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Feeding a need

Densfords seek assistance with meals program that supports military families as they visit injured or ill servicemen at National Naval Medical Center in Bethesda

Military service is a family tradition for Peggy and Joe Densford's family. Two of their three children are Marines — Capt. Nathan Densford, 30, is currently serving his third tour in Iraq as an air operations officer. Sgt. Seth Densford, 25, a veteran of Afghanistan, is currently serving at Camp Lejeune, N.C. Nathan is a 1997 graduate of Great Mills High School. Seth is a 2002 graduate of St. Mary's Ryken


Wednesday, Aug. 5, 2009
Staff writer

"They are the eighth generation in my family to serve," Peggy said of her sons.

On Joe's side of the family, his father was one of six sons who served on active duty during World War II.

So, Joe and Peggy aren't surprised by the mix of anxiety and pride that they feel about their sons' decision to serve. For generations their family has dealt with those feelings.

But the Densfords felt a need to be involved … somehow.

For the past two years they have volunteered with the Purple Heart Family Support program that provides meals and a listening ear to families of Marines and sailors visiting their loved ones as they are treated at the National Naval Medical Center in Bethesda. It's a program that is in need of additional funding, and the Densfords are hoping the St. Mary's community will provide some help.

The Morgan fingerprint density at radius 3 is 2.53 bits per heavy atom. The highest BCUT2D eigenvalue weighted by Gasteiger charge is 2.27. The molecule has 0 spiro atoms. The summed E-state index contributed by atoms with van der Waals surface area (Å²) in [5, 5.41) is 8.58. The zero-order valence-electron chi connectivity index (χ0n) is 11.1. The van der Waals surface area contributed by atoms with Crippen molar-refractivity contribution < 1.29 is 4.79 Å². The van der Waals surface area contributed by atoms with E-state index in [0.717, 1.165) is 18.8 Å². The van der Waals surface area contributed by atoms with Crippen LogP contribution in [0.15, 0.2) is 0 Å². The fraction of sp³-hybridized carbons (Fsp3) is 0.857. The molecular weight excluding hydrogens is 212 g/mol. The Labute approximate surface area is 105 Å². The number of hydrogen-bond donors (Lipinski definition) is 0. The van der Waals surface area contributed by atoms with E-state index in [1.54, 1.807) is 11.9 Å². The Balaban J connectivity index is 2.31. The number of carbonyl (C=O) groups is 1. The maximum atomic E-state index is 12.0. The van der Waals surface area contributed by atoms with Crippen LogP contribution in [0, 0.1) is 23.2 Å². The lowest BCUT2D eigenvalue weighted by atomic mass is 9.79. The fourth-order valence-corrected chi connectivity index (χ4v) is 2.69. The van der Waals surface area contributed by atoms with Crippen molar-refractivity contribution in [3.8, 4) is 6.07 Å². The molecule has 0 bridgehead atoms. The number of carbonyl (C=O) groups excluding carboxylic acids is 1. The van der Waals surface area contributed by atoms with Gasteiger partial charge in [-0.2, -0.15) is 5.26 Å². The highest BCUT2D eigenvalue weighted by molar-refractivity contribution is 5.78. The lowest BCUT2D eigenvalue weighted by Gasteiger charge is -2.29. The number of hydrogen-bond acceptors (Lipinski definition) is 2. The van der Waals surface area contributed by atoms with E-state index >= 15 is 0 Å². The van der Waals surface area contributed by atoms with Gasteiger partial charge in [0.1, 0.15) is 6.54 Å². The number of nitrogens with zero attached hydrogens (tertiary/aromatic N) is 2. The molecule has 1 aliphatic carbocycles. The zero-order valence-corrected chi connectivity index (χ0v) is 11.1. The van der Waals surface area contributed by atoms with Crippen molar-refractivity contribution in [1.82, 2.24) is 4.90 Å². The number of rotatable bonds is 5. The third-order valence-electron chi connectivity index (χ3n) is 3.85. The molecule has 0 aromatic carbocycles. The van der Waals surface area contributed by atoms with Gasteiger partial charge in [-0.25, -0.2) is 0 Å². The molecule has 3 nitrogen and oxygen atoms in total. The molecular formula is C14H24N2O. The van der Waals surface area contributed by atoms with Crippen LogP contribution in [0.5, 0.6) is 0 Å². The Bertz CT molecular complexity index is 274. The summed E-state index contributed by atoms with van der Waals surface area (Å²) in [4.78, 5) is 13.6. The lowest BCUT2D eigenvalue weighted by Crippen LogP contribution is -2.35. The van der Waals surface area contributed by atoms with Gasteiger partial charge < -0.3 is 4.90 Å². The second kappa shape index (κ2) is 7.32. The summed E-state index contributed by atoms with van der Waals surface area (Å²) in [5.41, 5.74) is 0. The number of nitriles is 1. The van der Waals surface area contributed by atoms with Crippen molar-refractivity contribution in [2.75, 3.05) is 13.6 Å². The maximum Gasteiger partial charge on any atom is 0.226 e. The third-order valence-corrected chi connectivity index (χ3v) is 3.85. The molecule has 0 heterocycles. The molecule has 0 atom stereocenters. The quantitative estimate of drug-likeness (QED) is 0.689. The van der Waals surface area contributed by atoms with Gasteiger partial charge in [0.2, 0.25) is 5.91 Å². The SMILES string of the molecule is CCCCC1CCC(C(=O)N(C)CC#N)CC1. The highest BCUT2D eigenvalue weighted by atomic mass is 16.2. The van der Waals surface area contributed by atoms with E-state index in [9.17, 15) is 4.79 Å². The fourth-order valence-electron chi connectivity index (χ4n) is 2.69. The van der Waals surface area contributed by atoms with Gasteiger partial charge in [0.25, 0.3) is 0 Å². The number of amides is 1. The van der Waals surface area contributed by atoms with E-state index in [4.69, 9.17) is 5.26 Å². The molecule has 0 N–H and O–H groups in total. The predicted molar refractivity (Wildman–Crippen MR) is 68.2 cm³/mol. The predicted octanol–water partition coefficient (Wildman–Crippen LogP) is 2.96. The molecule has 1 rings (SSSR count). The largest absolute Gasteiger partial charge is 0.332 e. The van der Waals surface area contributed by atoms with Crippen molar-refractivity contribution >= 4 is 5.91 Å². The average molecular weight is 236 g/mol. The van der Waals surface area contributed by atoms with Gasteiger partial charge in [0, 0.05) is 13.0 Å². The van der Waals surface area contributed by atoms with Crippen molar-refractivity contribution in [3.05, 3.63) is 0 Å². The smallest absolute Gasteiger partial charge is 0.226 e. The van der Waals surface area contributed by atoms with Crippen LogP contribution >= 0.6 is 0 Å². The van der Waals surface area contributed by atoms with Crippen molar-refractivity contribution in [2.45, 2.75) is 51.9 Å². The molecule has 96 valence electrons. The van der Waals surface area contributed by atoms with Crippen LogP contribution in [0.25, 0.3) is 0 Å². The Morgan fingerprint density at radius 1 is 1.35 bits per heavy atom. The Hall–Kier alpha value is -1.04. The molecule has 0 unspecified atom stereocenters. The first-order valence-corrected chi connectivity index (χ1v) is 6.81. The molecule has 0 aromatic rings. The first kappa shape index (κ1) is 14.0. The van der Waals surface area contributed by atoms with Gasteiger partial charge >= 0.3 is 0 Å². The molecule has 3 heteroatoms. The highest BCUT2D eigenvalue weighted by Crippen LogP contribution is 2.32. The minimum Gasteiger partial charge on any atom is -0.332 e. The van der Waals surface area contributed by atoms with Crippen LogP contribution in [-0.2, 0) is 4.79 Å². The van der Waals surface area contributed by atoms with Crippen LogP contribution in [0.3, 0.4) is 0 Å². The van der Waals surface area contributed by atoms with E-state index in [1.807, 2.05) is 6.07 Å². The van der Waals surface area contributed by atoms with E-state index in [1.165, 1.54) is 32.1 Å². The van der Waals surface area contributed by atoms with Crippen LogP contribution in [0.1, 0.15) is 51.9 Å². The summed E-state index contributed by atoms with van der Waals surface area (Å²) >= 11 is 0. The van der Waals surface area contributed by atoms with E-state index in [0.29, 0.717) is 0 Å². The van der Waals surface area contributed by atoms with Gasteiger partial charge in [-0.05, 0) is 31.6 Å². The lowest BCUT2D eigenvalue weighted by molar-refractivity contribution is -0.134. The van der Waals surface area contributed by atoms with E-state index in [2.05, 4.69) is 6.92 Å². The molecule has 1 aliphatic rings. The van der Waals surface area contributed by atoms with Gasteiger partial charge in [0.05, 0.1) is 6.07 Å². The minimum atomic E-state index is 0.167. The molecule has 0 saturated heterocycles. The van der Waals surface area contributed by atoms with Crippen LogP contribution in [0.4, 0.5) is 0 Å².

"It's more than just serving meals … there's a lot of social interaction," Joe said of the moral support offered by the program.

"For me, it's just so I could do something," Peggy said, as she and her husband sat in his law office in Leonardtown. "You have to do something."

When Seth was going through boot camp, another military parent told the Densfords about MarineParents, a group that provides support for Marine families and Marines and community awareness programs. The group was particularly helpful to Peggy, she said, to let her know what Seth was doing at boot camp and what that whole process was like.

It was from MarineParents that the Densfords learned about the meal-serving project, the Purple Heart Family Support program, which would become their volunteer project of choice. Peggy was already familiar with the need for such a service from her mother's experiences visiting her father while he was at the Bethesda medical center for eight weeks.

"We knew why they needed it," Peggy said of the program.

Every weekend, The Galley, the hospital-run cafeteria at Bethesda, and the food court are closed for business. While the hospital continues to provide meals for the patients, those visiting their injured or ill family member are left to search for food. It's a challenge.

"You can imagine how hard it is to leave the side of your wounded child or spouse, especially when they have first arrived from overseas," Peggy said.

The National Naval Medical Center in Bethesda is the designated hospital for wounded sailors and Marines returning to the continental United States from Operation Enduring Freedom and Operation Iraqi Freedom.